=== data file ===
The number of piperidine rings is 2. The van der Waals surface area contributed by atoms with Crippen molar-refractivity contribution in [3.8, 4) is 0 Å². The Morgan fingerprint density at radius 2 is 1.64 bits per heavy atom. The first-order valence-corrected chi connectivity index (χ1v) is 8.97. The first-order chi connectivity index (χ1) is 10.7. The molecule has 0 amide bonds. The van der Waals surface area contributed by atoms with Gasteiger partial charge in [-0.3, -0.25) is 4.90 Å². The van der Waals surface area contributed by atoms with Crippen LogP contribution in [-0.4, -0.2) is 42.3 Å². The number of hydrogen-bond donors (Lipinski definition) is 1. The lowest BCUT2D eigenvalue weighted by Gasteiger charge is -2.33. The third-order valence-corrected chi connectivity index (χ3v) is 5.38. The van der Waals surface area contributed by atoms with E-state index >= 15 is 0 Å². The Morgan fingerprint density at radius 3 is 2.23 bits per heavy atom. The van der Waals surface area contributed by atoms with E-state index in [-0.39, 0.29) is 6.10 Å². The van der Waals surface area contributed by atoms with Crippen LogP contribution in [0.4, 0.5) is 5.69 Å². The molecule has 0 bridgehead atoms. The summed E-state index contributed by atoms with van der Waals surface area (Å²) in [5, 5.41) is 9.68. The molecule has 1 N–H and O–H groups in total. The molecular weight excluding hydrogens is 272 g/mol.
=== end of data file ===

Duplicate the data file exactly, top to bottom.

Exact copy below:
The number of piperidine rings is 2. The van der Waals surface area contributed by atoms with Crippen molar-refractivity contribution in [3.8, 4) is 0 Å². The Morgan fingerprint density at radius 2 is 1.64 bits per heavy atom. The first-order valence-corrected chi connectivity index (χ1v) is 8.97. The first-order chi connectivity index (χ1) is 10.7. The molecule has 0 amide bonds. The van der Waals surface area contributed by atoms with Gasteiger partial charge in [-0.3, -0.25) is 4.90 Å². The van der Waals surface area contributed by atoms with Crippen LogP contribution in [-0.4, -0.2) is 42.3 Å². The number of hydrogen-bond donors (Lipinski definition) is 1. The lowest BCUT2D eigenvalue weighted by Gasteiger charge is -2.33. The third-order valence-corrected chi connectivity index (χ3v) is 5.38. The van der Waals surface area contributed by atoms with E-state index >= 15 is 0 Å². The Morgan fingerprint density at radius 3 is 2.23 bits per heavy atom. The van der Waals surface area contributed by atoms with E-state index in [-0.39, 0.29) is 6.10 Å². The van der Waals surface area contributed by atoms with Crippen LogP contribution in [0.4, 0.5) is 5.69 Å². The molecule has 0 bridgehead atoms. The summed E-state index contributed by atoms with van der Waals surface area (Å²) in [5, 5.41) is 9.68. The molecule has 1 N–H and O–H groups in total. The molecular weight excluding hydrogens is 272 g/mol.